Attributes of A Good Tax System


Attributes of  A Good Tax System

Bilal Hassan

Fundamentally, every government plans its monetary and fiscal policies to achieve higher economic growth, i.e. GDP, to keep inflation in check and to curtail unemployment rates. On the fiscal front, governments make efforts to maximize their revenues so as to avoid fiscal deficit which is considered harmful to the society due to its increasing impact on the prices of goods and services. In today’s world, almost all countries raise their revenues through taxes. Taxes whether direct or indirect affect one or more components of the growth equation — consumption, investment, expenditure, imports and exports. In advanced economies, efforts are being made to enforce a tax system that does not hurt the economic growth on the one hand, and increases tax revenues, on the other. This article provides attributes of a good tax system that accelerates economic growth and optimizes tax revenue. 

Fiscal Adequacy

A government has to make payments for goods and services. To meet its expenditure, it requires sufficient funds in continuous flow. Tax revenue and non-tax revenue are major sources of funds for the governments for balancing budgets. Besides, the governments can borrow money from foreign and domestic donors in case revenues fall short of expenditures in a fiscal year. A tax is, therefore, said to be good if it:

  • generates adequate revenue to enable the government to meet its budgetary needs without resorting to deficit financing;
  • keeps up revenue growth with the pace of economic growth in the long run, which is essential for the policymakers to devise revenue-related futuristic policies; and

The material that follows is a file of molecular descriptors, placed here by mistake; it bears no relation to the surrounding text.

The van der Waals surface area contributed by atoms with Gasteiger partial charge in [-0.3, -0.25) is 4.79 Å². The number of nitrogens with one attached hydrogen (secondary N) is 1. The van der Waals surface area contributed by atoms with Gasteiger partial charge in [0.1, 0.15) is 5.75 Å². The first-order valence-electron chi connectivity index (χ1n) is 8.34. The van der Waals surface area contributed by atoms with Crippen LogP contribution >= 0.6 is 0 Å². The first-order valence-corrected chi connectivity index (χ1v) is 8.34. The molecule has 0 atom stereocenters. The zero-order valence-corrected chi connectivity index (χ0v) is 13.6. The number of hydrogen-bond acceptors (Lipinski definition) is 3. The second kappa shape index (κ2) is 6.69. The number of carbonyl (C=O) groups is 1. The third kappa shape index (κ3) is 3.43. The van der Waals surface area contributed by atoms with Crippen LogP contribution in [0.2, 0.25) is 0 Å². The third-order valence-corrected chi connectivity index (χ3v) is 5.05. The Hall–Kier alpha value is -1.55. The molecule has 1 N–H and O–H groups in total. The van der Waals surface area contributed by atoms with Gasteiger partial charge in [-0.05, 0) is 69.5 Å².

• is a stable tax in terms of tax base, tax rate and tax administration. Stability is fundamental to effective planning and efficient compliance.


A tax must be so simple that its provisions are easily understandable. A simple tax is required, inter alia, to:

  • reduce cost of tax collection on tax authorities;
  • make its compliance easier for taxable persons;
  • minimize cost of tax compliance to taxable persons;
  • minimize risks to businesses; and
  • allow taxable persons to claim their rights (statutory deductions, tax refunds, tax credits, etc.) without any ambiguity.

 A tax becomes simple when its legislation has:

  • minimum tax exemptions and tax concessions because besides revenue losses directly, these have the impact of squeezing the tax base, and shifting the burden onto a smaller number of existing taxable persons so as to compensate for the loss of revenue;
  • no special schemes for designated sectors of economy as it is essential to prevent tax fraud and tax evasion. It is empirically quantified that concessionary regimes and special schemes reduce VAT compliance and increase tax evasion;
  • not too many tax rates because multiple rates are associated with higher administrative and compliance costs and tend to reduce VAT efficiency; and
  • clear tax provisions to enable taxable persons to claim their rights without undergoing prolonged litigation.

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